SEATTLE — It’s a cloudy Thursday afternoon in mid-July and David Baker is reclining into the futon in his corner office at the University of Washington, arms splayed out like a daytime talk show host as he coaches another one of his postdocs through the slings and arrows of scientific celebrity.
“Be jealous of your time,” he says, before plotting ways of sneaking her out of Zooms. “It’s this horrible cost to science that you’re tied up in some stupid meeting.”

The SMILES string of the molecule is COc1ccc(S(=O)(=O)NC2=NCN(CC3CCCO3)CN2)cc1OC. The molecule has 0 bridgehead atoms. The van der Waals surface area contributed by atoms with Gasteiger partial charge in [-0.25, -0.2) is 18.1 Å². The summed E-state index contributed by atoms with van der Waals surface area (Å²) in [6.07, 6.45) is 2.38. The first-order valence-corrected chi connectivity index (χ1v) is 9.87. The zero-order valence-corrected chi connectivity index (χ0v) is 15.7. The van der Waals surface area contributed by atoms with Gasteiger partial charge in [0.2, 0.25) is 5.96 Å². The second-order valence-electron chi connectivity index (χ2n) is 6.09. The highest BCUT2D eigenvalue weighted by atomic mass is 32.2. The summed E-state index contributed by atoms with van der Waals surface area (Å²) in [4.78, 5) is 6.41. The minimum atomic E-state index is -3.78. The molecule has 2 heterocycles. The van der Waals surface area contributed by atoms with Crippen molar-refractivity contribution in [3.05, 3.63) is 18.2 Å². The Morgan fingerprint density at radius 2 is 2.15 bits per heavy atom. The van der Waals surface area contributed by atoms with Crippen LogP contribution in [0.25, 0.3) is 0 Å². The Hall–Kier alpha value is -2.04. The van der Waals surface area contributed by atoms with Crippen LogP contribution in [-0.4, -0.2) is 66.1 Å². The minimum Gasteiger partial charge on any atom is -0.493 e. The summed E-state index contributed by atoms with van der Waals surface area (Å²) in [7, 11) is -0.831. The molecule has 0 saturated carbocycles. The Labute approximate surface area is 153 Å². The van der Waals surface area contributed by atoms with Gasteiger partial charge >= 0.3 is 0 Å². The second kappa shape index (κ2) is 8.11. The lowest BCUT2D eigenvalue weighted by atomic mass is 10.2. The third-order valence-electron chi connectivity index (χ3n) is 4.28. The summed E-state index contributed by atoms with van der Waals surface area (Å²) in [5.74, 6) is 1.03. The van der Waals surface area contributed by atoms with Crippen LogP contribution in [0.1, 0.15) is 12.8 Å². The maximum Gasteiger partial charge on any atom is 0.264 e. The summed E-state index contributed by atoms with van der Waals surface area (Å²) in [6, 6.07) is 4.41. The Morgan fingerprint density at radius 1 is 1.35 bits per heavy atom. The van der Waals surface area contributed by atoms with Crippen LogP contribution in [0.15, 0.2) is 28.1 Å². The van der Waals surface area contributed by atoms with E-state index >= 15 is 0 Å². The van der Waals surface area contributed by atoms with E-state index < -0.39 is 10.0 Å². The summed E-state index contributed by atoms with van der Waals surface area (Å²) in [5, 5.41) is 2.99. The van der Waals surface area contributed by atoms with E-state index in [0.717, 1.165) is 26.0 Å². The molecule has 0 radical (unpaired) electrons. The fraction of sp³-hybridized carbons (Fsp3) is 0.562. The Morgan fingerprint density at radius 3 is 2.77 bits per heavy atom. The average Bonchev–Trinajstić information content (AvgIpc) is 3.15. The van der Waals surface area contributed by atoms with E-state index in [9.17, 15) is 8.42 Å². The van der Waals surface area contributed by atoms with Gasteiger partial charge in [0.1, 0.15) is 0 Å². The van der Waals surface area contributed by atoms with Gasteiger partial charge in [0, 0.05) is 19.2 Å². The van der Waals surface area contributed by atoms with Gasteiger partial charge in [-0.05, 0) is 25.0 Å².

Minkyung Baek, a soft-spoken chemist from Korea, appears to be adjusting well. She is calm and poised in her chair, chuckling at Baker’s jokes and at her own plan to mute a scientific meeting after her presentation so she can do actual work.
You wouldn’t blame her for being more celebratory. Minutes before, Science published a paper showing machine learning software she designed in a few months could reproduce one…
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